Testing for mutations in the many genes involved in NHEJ is available through the MGH genetics lab. Treatment as well as clinical trials studying new drugs that target defects in the DNA repair proteins or that take advantage of the loss of the NHEJ repair pathway due to mutations in these genes are available at the MGH Cancer Center.
The maintenance of intact, correctly sequenced DNA is vital to the life of a cell. If there are mistakes made in replicating DNA before cell division, subsequent daughter cells will have inaccurate DNA, and may either die or carry mutations that can contribute to the development of cancer. For this reason, cells have evolved multiple pathways to repair mistakes in-or damage to- DNA. The specific repair pathway used by the cell depends on the type of DNA damage that has occurred. The types of DNA repair that we are focusing on relate directly to cancer. These involve a break in BOTH strands of DNA, which can be the result of ionizing radiation or other DNA damaging agents. This type of DNA damage is called Double Strand Breaks (DSB’s). There are two main pathways used by cells to repair DSB’s in their DNA. One is Homologous Recombination (HR), which is explained in detail if you select either the “ATM” or “ATR” gene from the initial list of genes on this web page. A second type of DSB DNA repair is called Non-Homologous End Joining (NHEJ). It is this second type of DSB repair that this section of the web site focuses on.

Many proteins are involved in the complex NHEJ pathway to repair DSB’s in DNA. The graphic above depicts a simplified scheme outlining NHEJ. (If you click on the graphic, it enlarges, making it easier to follow). While NHEJ is complicated, the DSB depicted at the top right corner of the graphic is acted upon by a series of proteins in the circle of steps shown that ultimately lead to the complete repair of the DSB in the DNA.

When a DSB arises, Ku70 and Ku80 sense the broken ends of the DSB, and together bind both sides of the broken ends. The Ku proteins bound to DNA form a complex that recruits the other proteins that are involved in the NHEJ repair process. The Ku:DNA complex recruits DNA-PKcs, (DNA-dependent Protein Kinase catalytic subunit) onto the break points. When DNA-PKcs binds to the DNA on the Ku:DNA complex, the DNA-PKcs changes its shape, and this conformational change activates the protein to perform its enzyme function as a kinase. A protein called Artemis then joins the complex, and processes the broken DNA ends to get them ready for being rejoined in a process called ligation. The ligation or re-joining of the ends is accomplished by a group of proteins acting together, XRCC4, XLF, and Lig4. Ligation of the ends results in the previously broken ends being rejoined, repairing the DSB and restoring the integrity of the DNA.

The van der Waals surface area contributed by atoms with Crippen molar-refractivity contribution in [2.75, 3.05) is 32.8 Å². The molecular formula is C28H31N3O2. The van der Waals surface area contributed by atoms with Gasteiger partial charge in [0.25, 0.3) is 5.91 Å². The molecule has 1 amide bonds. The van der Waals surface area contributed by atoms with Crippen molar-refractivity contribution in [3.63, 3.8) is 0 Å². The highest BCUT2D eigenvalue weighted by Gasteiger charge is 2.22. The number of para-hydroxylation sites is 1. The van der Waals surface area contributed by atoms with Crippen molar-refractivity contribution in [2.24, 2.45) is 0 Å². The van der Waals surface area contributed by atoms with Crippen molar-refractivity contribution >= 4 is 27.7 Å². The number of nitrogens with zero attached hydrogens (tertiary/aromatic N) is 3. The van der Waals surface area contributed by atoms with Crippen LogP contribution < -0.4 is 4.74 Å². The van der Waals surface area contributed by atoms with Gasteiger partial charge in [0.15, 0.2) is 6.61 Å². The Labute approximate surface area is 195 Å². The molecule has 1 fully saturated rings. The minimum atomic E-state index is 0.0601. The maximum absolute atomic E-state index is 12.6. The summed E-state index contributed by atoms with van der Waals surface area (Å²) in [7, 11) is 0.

Mutations in some of the proteins involved in this DSB repair process results in an inability of the cell to repair damaged or broken DNA. The accumulation of unrepaired DNA damage can result in the development of cancer. Specific mutations in some tumors have been found in the DNA-PKcs protein. Defects in the genes encoding other proteins in the NHEJ pathway have also been found to be mutated in some cancers.